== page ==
Have a wonderful and safe July 4th! Be sure to tune in to @morningedition today to hear familiar @npr voices reading the Declaration of Independence. #july4th #wunc #publicradio #npr
David Merritt, 56, wears his house key around his neck as he leaves his tiny home to go back to work on Tuesday, June 18, 2019 in Greensboro, N.C. He is the first resident of one of the half dozen homes at the Hammer Tiny House Community recently dedicated in June. . . Scott Jones, executive board chair, Tiny Home Community Development stands in one of the half dozen homes in the Hammer Tiny House Community nearing ready for occupancy Tuesday, June 18, 2019, in Greensboro, N.C. . . Hammer Tiny House Community, with a half dozen homes, became the first community of permanent tiny houses in Greensboro earlier in June.📷 by Lynn Hey/ For WUNC #tinyhouse #homelessness #greensboro #northcarolina #wuncphotos
Ronnie Rigsbee and Shelia Salmon bought a house in Mebane, North Carolina, to get away from the busy city. But around them, they often hear the sound of gunfire. Rigsbee and Salmon say it’s becoming a nuisance. Across the country, neighbors are fighting for their own views on what rural life should be like, in states including Kansas, Alabama, Virginia, Georgia and Florida. And within this common neighborly dispute, the debate over gun regulation has found its way into the conversation. Photo by Ben McKeown/ For WUNC . . Bobby Strong’s backyard overlooks the Quaker Creek Reservoir, in Mebane, North Carolina. He moved to his current house for more space to garden and for some peace and quiet. Strong suspects the hole in his window was caused by a bullet from his neighbors, but he hasn’t found the bullet in his backyard yet. Photo by Ben McKeown/ For WUNC . . William Newton, Jr. believes people should have the right to shoot their guns when they want to. If gunfire noise is restricted to certain times of the day, he believes people will be less likely to go outside and use their firearms. Photo by Adhiti Bandlamudi/ WUNC . . Paul Smith is an Army veteran who owns Frontline Defense, an outdoor shooting range. Smith wanted to find a range in the middle of nowhere, where he wouldn’t be bothered by residential growth. Photo by Ben McKeown/ For WUNC #mebanenc #northcarolina #wuncphotos
WUNC has been happy to host two wonderful @npr visitors this week! @franklangfitt stopped by Wednesday -- and @tamarakeithnpr visited @thestateofthings and attended two very special events with some WUNC donors yesterday. What an exciting week for WUNC!
WUNC President and General Manager, Connie Walker, led a conversation with @franklangfitt, NPR’s London correspondent, last night at @quailridgebooks in Raleigh. Langfitt’s new book, “The Shanghai Free Taxi: Journeys with the Hustlers and Rebels of the New China,” is based on a reporting series he did for @npr that involved him driving a free taxi around Shanghai to gather interviews and information on the changing China as seen through the eyes of ordinary people. Thank you to all who attended! [📸 by @sicklesphotography ]
Jeff Tyson, President of the North Carolina Soybean Producers Association, stands in one of the buildings on his farm in Nashville, North Carolina on Thursday, May 16, 2019. Tyson explains that since so much of U.S. produce is shipped overseas, the international trade disputes will make it difficult for American farmers to sell their crops at a profit. 📷 by @madelinepgray/ For WUNC #trade #tariffs #farmer #ag #nashcounty #northcarolina #wuncphotos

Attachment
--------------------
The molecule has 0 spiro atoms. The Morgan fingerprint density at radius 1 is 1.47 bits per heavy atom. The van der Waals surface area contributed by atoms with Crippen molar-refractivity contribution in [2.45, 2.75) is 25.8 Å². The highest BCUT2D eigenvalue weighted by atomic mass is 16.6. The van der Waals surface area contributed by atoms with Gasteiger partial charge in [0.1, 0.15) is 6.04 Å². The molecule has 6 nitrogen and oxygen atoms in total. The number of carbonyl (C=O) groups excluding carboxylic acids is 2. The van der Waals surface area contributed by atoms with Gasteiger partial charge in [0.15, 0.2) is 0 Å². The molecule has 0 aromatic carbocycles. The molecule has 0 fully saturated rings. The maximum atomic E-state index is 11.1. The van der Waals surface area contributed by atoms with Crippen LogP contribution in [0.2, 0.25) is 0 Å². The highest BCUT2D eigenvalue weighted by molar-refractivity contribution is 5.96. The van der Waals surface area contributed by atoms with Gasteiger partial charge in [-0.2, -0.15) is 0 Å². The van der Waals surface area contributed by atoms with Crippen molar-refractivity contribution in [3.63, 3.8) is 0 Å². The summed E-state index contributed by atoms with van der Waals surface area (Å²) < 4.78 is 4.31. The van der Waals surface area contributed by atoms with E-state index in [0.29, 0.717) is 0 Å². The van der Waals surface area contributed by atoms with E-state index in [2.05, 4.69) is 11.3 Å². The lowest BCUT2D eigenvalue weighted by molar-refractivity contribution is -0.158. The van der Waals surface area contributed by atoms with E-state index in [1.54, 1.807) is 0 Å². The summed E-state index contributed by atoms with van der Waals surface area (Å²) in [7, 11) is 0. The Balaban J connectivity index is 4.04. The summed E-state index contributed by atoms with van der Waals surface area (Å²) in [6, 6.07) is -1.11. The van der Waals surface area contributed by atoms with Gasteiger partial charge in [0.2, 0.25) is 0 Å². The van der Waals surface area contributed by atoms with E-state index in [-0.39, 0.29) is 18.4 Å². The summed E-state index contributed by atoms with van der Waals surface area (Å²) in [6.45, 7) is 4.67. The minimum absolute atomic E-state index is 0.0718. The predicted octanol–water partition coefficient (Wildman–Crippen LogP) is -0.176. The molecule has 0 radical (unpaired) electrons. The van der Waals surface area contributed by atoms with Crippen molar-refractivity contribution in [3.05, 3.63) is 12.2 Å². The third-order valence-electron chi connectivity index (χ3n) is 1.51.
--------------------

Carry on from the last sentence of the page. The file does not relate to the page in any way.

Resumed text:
Some wonderful WUNC listeners joined @thestateofthings in Durham last night for a special show about the 150th anniversary of Durham. Host Frank Stasio welcomed several guests to discuss Durham’s Black Wall Street and the status of black wealth building in Durham today. Thank you to all who attended! You can hear this program on WUNC on Friday, June 7 at 12 p.m.
We don't babysit your kids, we actually teach and educate. We have to know about milestones and things to look for when kids are delayed, how to help them get up to speed, be able to facilitate activities and teachings that are gonna help them grow and learn and be on track.” • 27-year-old Aubree Waddell takes her baby daughter, Auri, and her four-year-old son, Micah, to the public library in Garner almost every day, to keep them busy. She used to work teaching young children who weren’t her own. She had been doing so for nearly a decade. But when her daughter was born last August, she decided to take a break. And she doesn’t know that she’ll go back. Being an early childhood educator is a lot of hard work – without much respect, she says. Her pay was just enough to cover basic bills, like a phone plan, car insurance and gas. Waddell is now considering a new career, probably in healthcare. Because, she says, working in early childhood education takes a toll. “You have people that are so tired, so worn out, so burnt out. They need the money, and so they go in, and they have short tempers or they're checked out. Kids are doing whatever they wanna do,” she says. “Nothing's structured because they just can't bring themselves to do the work that is expected with the pay we get, with all the other stuff we have to deal with. It's just … it's insane, it really is.” • 📷 by Lisa Philip / WUNC
Researchers have discovered the fifth-oldest tree in the world growing in an ancient forest in a North Carolina swamp.